Subscribing to our award-winning Hub enables readers to receive regular emails with the top articles most likely to interest them

James Parker, editor of Housebuilder & Developer gives his personal views on what the building industry needs to learn from the Grenfell Tower disaster. 

Beyond the appalling human tragedy which the Grenfell Tower fire represents for the individuals killed and families traumatised for life, a wider shadow has been cast across the construction industry.

What was a well-meaning regeneration project, like so many others undertaken in recent years, has turned into an unimaginable horror, which may turn out to be a result of failings in the process of how we procure buildings. 

Possibly the only positive outcome of this tragedy will be throwing an unprecedented amount of focus onto how we specify our buildings.

James Parker editor of Housebuilder & Developer

While the investigation is going to be necessarily long and complex, this is caused by the web of complexity that also may also contain many loopholes when it comes to the regulations which are intended to protect building users.

 At the time of writing, 120 samples of cladding which have been sent to the BRE for testing by 37 local authorities have been found to be below the threshold needed to qualify as “limited combustibility.” How can these materials have ended up on so many buildings?

For whatever reason, it’s a dumfounding truth that Building Regulations on fire can be vague and confusing. This means that in terms of cladding they have, it is alleged, been interpreted to mean that the insulation behind the cladding and not the cladding itself, is required to be fire retardant. Grenfell tower may have ‘complied with regs,’ but the cladding could still have fatally compromised the exterior.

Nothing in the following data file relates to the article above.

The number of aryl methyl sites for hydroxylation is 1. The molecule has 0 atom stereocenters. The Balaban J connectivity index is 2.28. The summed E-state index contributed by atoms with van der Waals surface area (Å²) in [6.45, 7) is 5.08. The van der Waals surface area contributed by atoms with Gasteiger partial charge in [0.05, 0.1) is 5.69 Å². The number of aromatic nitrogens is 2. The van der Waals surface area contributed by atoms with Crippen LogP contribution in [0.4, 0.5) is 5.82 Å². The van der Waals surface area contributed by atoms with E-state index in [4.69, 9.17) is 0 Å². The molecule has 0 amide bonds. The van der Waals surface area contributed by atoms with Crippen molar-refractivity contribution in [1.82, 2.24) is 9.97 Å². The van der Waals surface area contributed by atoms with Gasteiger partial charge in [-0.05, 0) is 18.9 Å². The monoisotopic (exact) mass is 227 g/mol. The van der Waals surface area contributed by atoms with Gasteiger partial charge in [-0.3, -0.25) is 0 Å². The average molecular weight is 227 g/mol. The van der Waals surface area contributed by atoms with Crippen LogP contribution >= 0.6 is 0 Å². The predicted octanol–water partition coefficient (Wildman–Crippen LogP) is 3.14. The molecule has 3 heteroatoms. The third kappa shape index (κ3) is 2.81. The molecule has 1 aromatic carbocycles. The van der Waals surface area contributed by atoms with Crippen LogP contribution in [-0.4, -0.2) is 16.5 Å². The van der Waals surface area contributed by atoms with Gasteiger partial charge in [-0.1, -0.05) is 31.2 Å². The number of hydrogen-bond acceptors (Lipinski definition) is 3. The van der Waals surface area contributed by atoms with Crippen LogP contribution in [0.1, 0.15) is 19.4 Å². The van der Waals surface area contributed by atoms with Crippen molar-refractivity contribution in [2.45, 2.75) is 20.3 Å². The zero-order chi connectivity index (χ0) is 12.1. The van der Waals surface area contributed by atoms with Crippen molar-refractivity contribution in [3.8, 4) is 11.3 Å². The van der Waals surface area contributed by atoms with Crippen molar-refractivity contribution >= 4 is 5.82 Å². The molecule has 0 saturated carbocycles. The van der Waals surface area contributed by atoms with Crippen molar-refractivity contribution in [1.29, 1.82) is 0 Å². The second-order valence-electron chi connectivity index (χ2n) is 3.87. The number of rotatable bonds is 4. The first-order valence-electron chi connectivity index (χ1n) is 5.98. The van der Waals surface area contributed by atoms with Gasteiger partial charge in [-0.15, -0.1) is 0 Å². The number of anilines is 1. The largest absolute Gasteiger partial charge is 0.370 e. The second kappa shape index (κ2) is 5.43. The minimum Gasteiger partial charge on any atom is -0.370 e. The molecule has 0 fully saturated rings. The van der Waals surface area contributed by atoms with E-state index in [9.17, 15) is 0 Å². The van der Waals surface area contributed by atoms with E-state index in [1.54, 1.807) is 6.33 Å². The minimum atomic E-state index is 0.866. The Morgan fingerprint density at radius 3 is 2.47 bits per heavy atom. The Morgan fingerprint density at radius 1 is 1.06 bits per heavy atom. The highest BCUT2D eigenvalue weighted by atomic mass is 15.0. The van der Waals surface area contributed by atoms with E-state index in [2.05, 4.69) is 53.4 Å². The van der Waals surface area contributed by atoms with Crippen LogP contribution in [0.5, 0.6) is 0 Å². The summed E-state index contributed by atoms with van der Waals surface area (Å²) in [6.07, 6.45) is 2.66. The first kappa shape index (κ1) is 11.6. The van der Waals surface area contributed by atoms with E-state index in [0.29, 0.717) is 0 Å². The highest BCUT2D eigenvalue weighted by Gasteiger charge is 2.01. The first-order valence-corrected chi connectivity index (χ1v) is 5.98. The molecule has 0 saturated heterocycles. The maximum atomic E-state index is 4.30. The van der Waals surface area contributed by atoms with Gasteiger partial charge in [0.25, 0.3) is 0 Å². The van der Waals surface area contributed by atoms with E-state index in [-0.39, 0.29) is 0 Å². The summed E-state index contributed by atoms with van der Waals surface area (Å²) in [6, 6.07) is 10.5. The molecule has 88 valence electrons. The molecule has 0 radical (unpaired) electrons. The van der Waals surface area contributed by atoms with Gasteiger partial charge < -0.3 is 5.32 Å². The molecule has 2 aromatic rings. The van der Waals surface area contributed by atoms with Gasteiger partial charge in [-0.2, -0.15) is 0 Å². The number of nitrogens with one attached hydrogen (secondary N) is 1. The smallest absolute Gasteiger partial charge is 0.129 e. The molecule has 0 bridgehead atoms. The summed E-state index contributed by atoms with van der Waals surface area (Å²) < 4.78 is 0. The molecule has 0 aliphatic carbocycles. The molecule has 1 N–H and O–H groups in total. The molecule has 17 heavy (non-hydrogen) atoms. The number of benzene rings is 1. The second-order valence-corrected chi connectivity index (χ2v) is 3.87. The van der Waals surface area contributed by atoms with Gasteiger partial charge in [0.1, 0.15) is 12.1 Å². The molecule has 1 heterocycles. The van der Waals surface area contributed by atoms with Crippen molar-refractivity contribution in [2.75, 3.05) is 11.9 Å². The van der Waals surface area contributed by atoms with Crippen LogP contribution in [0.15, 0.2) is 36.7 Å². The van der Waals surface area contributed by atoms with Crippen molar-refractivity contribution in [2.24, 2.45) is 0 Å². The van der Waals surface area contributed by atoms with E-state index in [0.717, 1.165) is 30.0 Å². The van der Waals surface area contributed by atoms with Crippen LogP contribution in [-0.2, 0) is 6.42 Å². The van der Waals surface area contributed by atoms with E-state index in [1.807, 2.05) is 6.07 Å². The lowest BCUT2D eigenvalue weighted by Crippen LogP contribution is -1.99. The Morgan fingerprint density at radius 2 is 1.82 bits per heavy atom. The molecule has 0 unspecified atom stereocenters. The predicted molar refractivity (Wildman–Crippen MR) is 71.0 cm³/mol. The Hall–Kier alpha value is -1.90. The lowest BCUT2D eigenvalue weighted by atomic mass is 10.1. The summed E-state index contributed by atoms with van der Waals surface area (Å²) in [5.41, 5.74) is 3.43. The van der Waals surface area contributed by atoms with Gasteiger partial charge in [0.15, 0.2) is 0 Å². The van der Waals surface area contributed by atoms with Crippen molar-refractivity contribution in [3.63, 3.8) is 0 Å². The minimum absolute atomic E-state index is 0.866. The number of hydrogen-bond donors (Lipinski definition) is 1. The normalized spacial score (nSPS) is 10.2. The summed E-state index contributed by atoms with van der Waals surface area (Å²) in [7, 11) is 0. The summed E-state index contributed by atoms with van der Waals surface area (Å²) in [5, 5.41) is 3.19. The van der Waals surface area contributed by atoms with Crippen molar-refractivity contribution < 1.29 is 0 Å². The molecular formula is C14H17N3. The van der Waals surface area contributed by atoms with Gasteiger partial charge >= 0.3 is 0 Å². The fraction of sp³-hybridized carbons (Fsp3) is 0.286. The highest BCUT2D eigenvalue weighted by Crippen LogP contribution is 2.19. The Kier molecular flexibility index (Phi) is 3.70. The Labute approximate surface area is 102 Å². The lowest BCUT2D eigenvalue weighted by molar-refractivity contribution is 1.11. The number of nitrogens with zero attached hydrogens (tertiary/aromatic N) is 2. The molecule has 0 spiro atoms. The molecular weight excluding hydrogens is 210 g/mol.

One expert on cladding, David MetCalfe of the Centre for Window and Cladding Technology, recently spoke to the BBC, telling them that the testing the BRE has been recently carrying out on samples looks much deeper at combustibility throughout the material, when previously cladding would have received a certificate based on the spread of flame across their surface. In other words, materials could have been given an easy ride in the past.

He also said that while Approved Document B is to blame for not explicitly stating that cladding should be of limited combustibility, but also that “most have interpreted it to mean that it doesn’t.”

The focus is all on the cladding, but there are many other potential areas in the construction to investigate. Possibly the only positive outcome of this tragedy will be throwing an unprecedented amount of focus onto how we specify our buildings.

The questions are as numerous as the theories. Why did the fire spread so quickly internally? Was the fire stopping between floors replaced effectively following last year’s refurb? Why has there not yet been any confirmation from the bodies involved as to whether it was?

Lastly, where sufficient test data doesn’t exist on products’ fire performance, why do we permit ‘desktop studies’ to be used? Isn’t the whole of the UK right to be demanding a more rigorous approach to protecting people, now that the holes in the system are emerging?

The PM has promised a “major national investigation” into not just Grenfell but the use of cladding more widely. Just investigating this one project will take months, so who knows whether a full national investigation is realistic. But it has to happen.

James Parker is editor of Housebuilder & Developer magazine